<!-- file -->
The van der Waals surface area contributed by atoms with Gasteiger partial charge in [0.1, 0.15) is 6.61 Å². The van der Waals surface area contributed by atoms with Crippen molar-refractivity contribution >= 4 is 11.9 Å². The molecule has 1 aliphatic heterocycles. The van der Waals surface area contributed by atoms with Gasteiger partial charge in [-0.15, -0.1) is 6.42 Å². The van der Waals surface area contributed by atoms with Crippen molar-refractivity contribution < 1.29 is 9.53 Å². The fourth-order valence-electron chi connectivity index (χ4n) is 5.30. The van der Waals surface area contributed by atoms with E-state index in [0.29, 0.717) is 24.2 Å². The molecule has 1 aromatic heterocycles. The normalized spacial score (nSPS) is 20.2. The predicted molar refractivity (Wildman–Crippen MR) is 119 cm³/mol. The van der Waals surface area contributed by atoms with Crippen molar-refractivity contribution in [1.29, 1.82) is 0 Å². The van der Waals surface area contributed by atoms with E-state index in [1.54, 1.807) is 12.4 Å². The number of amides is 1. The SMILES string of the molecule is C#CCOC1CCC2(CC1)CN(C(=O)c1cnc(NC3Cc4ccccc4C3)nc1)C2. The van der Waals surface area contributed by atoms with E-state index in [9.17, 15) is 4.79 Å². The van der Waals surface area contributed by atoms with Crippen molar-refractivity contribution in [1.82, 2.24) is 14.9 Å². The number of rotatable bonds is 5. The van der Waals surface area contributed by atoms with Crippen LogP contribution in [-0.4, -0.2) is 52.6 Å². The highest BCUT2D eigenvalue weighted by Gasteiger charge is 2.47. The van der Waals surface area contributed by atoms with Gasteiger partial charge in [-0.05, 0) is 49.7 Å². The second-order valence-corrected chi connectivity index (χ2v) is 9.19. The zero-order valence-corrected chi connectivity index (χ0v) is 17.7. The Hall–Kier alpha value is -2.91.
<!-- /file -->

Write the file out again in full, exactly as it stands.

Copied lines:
The van der Waals surface area contributed by atoms with Gasteiger partial charge in [0.1, 0.15) is 6.61 Å². The van der Waals surface area contributed by atoms with Crippen molar-refractivity contribution >= 4 is 11.9 Å². The molecule has 1 aliphatic heterocycles. The van der Waals surface area contributed by atoms with Gasteiger partial charge in [-0.15, -0.1) is 6.42 Å². The van der Waals surface area contributed by atoms with Crippen molar-refractivity contribution < 1.29 is 9.53 Å². The fourth-order valence-electron chi connectivity index (χ4n) is 5.30. The van der Waals surface area contributed by atoms with E-state index in [0.29, 0.717) is 24.2 Å². The molecule has 1 aromatic heterocycles. The normalized spacial score (nSPS) is 20.2. The predicted molar refractivity (Wildman–Crippen MR) is 119 cm³/mol. The van der Waals surface area contributed by atoms with Crippen molar-refractivity contribution in [1.29, 1.82) is 0 Å². The van der Waals surface area contributed by atoms with E-state index in [1.54, 1.807) is 12.4 Å². The number of amides is 1. The SMILES string of the molecule is C#CCOC1CCC2(CC1)CN(C(=O)c1cnc(NC3Cc4ccccc4C3)nc1)C2. The van der Waals surface area contributed by atoms with E-state index in [9.17, 15) is 4.79 Å². The van der Waals surface area contributed by atoms with Crippen molar-refractivity contribution in [1.82, 2.24) is 14.9 Å². The number of rotatable bonds is 5. The van der Waals surface area contributed by atoms with Crippen LogP contribution in [-0.4, -0.2) is 52.6 Å². The highest BCUT2D eigenvalue weighted by Gasteiger charge is 2.47. The van der Waals surface area contributed by atoms with Gasteiger partial charge in [-0.05, 0) is 49.7 Å². The second-order valence-corrected chi connectivity index (χ2v) is 9.19. The zero-order valence-corrected chi connectivity index (χ0v) is 17.7. The Hall–Kier alpha value is -2.91.